Top Chef Recap: Finding Your Inner Caveman

“It should be like a murder scene!”
“It should be like a murder scene!” Photo: Dale Berman/Bravo

After last week’s soul-searching elimination challenge, in which Kwame forced himself to cook through the darkest period in his personal history and Jason was sent home for his autobiographical trout, this week takes us back to what really matters: getting a lot of likes on Instagram.

“Today’s Quickfire is all about the food porn,” purrs Padma, introducing the chefs to chef Jacques La Merde, an anonymous Instagram phenom who makes futsy, deconstructed dishes out of junk food, like a parody Phillip. “What’s up, bros?,” says voice-altered La Merde from behind a screen. “I’m feeling pretty soigné today.” (Soigné is chef code for “perfection,” says Jeremy. “I never use that word,” says Phillip. “I don’t know what the fuck soigné means,” says Chad, speaking frankly.) For the challenge, the chefs will each create a “visually stunning dish” made out of all-American junk. “Farm-to-table is dead, bro,” advises La Merde. “This is the new reality.” Another rule of the new reality is challenges aren’t decided by judges but by the hashtaggers of Instagram.

For Phillip, this is the challenge of his dreams. “This is not a cooking challenge, this is a plating challenge,” he enthuses earnestly. “Plating is so important! You eat with your eyes before you eat with your mouth!” Point. Isaac, however, would like to offer a counterpoint: “People who say they eat with their eyes first should be stabbed with a pork-chop bone.”

Having staked out their positions, the chefs descend upon a mountain of Doritos, Bugles, and spray cheese (“The original foam!” raves Amar). Karen’s vision is to construct a culinary selfie made out of vanilla icing and puréed strawberries. “I want to make a big pink swoosh on my plate! I really want it to look like me,” she bubbles. Carl gets political with a “nature versus man-made” cascade of canned meat. “It’s a dish,” he nods, sagely, “but it’s also really social commentary.” Sure.

Isaac hates “froufrou, tweezified paintbrush plates,” but decides to channel the creativity of his daughters, who are toddlers, while Phillip fastidiously arranges pudding on a plate. “You wanna get nuts?” bellows Isaac, apropos of nothing. “Come on, let’s get nuts!” In the background, Carl polishes his lunch meat.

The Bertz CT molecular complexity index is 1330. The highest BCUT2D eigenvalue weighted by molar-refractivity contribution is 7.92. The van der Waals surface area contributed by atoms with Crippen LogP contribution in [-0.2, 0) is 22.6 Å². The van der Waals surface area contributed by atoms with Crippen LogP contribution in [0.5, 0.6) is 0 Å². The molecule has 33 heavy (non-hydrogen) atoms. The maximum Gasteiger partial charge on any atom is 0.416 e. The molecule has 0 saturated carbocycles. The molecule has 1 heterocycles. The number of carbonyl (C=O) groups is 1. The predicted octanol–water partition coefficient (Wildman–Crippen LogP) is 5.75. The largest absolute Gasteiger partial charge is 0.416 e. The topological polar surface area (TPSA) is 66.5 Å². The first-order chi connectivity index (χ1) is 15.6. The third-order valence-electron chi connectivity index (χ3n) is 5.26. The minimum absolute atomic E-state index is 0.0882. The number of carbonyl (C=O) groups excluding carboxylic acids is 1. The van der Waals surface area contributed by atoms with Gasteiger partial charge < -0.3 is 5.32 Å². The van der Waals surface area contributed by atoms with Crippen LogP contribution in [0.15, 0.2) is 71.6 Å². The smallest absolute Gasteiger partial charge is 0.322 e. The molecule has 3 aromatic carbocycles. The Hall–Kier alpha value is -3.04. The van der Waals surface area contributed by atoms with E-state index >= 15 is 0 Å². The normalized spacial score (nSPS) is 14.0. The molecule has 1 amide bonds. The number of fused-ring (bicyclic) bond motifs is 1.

Speaking of nuts, the chefs are floored when Padma reveals that Chef Jacques La Merde is actually Toronto-based chef Christine Flynn, who is a woman. “Whoa. The he is a she!” exclaims Carl. “Now it sort of all makes sense!” With the universe newly in order, the remaining nine chefs come forward one by one, photographing their offerings before the master herself. “This is excellent use of negative space,” Christine tells Chad, who has artfully arranged his blueberry–Ho Ho–Twinkie-marshmallow extravaganza on the far side of his plate. Amar’s geometric grilled Spam and crumbled Dorito piles, displayed over black-bean purée, is “amazing,” Carl’s meat garden is “beautiful,” and Kwame’s cold-cut rosettes have the distinction of being the only dish that is plausibly edible. Much to Padma’s chagrin, Phillip’s Pop Tarts–upon-pudding with rum air is also lovely, even if he insists on photographing it very, very slowly. Like love, Phillip knows, true art cannot be rushed.

And the winner is … whoever got the most Instagram likes last May! Based on my personal experience, the best way to get a lot of Instagram likes is to post a picture of a puppy and hashtag it #TongueOutTuesday.” The problem with this strategy, though, is that you can only do it on Tuesday. In any case, we’ll have to wait until later in the episode to find out who gets immunity. Like art, voting takes time.

Tom Hanks's son gets it.
Tom Hanks’s son gets it. Photo: Dale Berman/Bravo

With the democratic power of social media newly established, it’s on to the elimination challenge. The theme? Beefsteak. What is beefsteak? Padma is glad you asked. “Over 100 years ago,” she intones, “men gathered in their finest black-tie attire to drink, be merry, and to eat meat.” Once, explains guest judge and beefsteak impresario Neal Fraser, beefsteak was a political fund-raiser where politicians could get drunk with gangsters. Now it is an event he co-runs where carnivorous Los Angelenos gather to eat tenderloin and raise money for food banks. And conveniently, he is hosting one tomorrow! In teams of three, the chefs will prepare and serve a gluttonous feast for 200, consisting of a meat, a seafood, and two sides. There are only three rules of the beefsteak: Food is to be eaten without utensils, without plates, and without napkins. It should be decadent. It should be bloody. “Please don’t disappoint,” Neal pleads joylessly.

Padma assigns the teams: Phillip, Amar, and Jeremy are Team Green; Kwame, Karen, and Carl are Team Red; and Marjorie, Isaac, and Chad are Team Blue. “I’m pretty pumped because I feel like if anyone’s going to excel at this challenge, it’s going to be Isaac.” Famous last words, Marjorie.